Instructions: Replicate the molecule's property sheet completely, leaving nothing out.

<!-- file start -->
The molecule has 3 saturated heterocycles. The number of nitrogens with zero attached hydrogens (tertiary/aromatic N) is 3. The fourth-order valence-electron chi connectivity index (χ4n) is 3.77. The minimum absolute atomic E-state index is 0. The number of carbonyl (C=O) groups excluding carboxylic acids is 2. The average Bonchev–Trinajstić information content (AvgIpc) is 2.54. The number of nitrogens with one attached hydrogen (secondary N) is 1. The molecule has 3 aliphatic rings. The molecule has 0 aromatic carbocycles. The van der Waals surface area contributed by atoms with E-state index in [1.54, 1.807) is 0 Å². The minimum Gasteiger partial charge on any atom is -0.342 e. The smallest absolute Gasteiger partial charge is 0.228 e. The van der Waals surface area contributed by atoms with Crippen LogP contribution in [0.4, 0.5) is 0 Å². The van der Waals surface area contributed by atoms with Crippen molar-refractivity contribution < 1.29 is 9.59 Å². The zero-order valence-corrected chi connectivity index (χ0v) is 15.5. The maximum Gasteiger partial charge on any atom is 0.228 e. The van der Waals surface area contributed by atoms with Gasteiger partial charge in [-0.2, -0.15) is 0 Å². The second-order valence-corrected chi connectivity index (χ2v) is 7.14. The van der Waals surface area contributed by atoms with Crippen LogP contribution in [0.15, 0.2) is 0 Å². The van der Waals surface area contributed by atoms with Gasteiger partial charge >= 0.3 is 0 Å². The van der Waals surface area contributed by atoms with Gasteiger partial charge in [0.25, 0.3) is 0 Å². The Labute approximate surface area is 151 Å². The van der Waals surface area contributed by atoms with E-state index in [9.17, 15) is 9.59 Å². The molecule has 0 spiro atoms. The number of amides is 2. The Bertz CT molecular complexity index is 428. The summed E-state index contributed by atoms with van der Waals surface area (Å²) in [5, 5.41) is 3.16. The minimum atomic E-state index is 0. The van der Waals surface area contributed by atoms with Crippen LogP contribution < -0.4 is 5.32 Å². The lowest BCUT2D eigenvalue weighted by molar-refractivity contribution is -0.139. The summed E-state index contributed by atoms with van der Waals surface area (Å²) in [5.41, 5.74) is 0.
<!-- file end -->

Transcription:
The molecule has 3 saturated heterocycles. The number of nitrogens with zero attached hydrogens (tertiary/aromatic N) is 3. The fourth-order valence-electron chi connectivity index (χ4n) is 3.77. The minimum absolute atomic E-state index is 0. The number of carbonyl (C=O) groups excluding carboxylic acids is 2. The average Bonchev–Trinajstić information content (AvgIpc) is 2.54. The number of nitrogens with one attached hydrogen (secondary N) is 1. The molecule has 3 aliphatic rings. The molecule has 0 aromatic carbocycles. The van der Waals surface area contributed by atoms with E-state index in [1.54, 1.807) is 0 Å². The minimum Gasteiger partial charge on any atom is -0.342 e. The smallest absolute Gasteiger partial charge is 0.228 e. The van der Waals surface area contributed by atoms with Crippen LogP contribution in [0.4, 0.5) is 0 Å². The van der Waals surface area contributed by atoms with Crippen molar-refractivity contribution < 1.29 is 9.59 Å². The zero-order valence-corrected chi connectivity index (χ0v) is 15.5. The maximum Gasteiger partial charge on any atom is 0.228 e. The van der Waals surface area contributed by atoms with Gasteiger partial charge in [-0.2, -0.15) is 0 Å². The second-order valence-corrected chi connectivity index (χ2v) is 7.14. The van der Waals surface area contributed by atoms with Crippen LogP contribution in [0.15, 0.2) is 0 Å². The van der Waals surface area contributed by atoms with Gasteiger partial charge >= 0.3 is 0 Å². The van der Waals surface area contributed by atoms with Gasteiger partial charge in [0.25, 0.3) is 0 Å². The Labute approximate surface area is 151 Å². The van der Waals surface area contributed by atoms with E-state index in [9.17, 15) is 9.59 Å². The molecule has 0 spiro atoms. The number of amides is 2. The Bertz CT molecular complexity index is 428. The summed E-state index contributed by atoms with van der Waals surface area (Å²) in [5, 5.41) is 3.16. The minimum atomic E-state index is 0. The van der Waals surface area contributed by atoms with Crippen LogP contribution < -0.4 is 5.32 Å². The lowest BCUT2D eigenvalue weighted by molar-refractivity contribution is -0.139. The summed E-state index contributed by atoms with van der Waals surface area (Å²) in [5.41, 5.74) is 0.